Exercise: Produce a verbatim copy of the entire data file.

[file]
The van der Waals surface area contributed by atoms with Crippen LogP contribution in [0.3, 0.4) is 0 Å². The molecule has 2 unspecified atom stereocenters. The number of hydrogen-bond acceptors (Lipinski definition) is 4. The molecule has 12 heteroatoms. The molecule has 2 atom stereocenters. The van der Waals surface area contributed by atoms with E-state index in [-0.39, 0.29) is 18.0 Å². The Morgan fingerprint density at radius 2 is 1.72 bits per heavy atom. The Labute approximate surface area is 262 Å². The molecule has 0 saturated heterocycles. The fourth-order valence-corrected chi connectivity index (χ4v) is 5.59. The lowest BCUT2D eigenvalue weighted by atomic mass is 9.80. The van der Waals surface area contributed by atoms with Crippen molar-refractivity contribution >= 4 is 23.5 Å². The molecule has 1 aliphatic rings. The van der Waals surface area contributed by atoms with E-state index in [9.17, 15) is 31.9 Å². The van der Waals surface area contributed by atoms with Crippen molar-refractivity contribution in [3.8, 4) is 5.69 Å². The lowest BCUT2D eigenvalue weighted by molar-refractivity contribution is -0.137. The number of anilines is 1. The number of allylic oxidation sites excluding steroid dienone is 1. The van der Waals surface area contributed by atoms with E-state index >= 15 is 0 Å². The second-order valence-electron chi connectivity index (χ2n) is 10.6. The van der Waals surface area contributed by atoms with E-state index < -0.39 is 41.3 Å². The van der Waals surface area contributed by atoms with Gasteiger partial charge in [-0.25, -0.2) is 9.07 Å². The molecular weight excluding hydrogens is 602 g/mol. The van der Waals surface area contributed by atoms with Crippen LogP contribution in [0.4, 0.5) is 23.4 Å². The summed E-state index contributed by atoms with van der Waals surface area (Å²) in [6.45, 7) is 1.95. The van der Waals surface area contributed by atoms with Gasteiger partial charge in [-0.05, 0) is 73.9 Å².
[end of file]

The van der Waals surface area contributed by atoms with Crippen LogP contribution in [0.3, 0.4) is 0 Å². The molecule has 2 unspecified atom stereocenters. The number of hydrogen-bond acceptors (Lipinski definition) is 4. The molecule has 12 heteroatoms. The molecule has 2 atom stereocenters. The van der Waals surface area contributed by atoms with E-state index in [-0.39, 0.29) is 18.0 Å². The Morgan fingerprint density at radius 2 is 1.72 bits per heavy atom. The Labute approximate surface area is 262 Å². The molecule has 0 saturated heterocycles. The fourth-order valence-corrected chi connectivity index (χ4v) is 5.59. The lowest BCUT2D eigenvalue weighted by atomic mass is 9.80. The van der Waals surface area contributed by atoms with Crippen molar-refractivity contribution >= 4 is 23.5 Å². The molecule has 1 aliphatic rings. The van der Waals surface area contributed by atoms with E-state index in [9.17, 15) is 31.9 Å². The van der Waals surface area contributed by atoms with Crippen molar-refractivity contribution in [3.8, 4) is 5.69 Å². The lowest BCUT2D eigenvalue weighted by molar-refractivity contribution is -0.137. The number of anilines is 1. The number of allylic oxidation sites excluding steroid dienone is 1. The van der Waals surface area contributed by atoms with E-state index >= 15 is 0 Å². The second-order valence-electron chi connectivity index (χ2n) is 10.6. The van der Waals surface area contributed by atoms with E-state index < -0.39 is 41.3 Å². The van der Waals surface area contributed by atoms with Gasteiger partial charge in [-0.25, -0.2) is 9.07 Å². The molecular weight excluding hydrogens is 602 g/mol. The van der Waals surface area contributed by atoms with Crippen LogP contribution in [0.4, 0.5) is 23.4 Å². The summed E-state index contributed by atoms with van der Waals surface area (Å²) in [6.45, 7) is 1.95. The van der Waals surface area contributed by atoms with Gasteiger partial charge in [-0.05, 0) is 73.9 Å².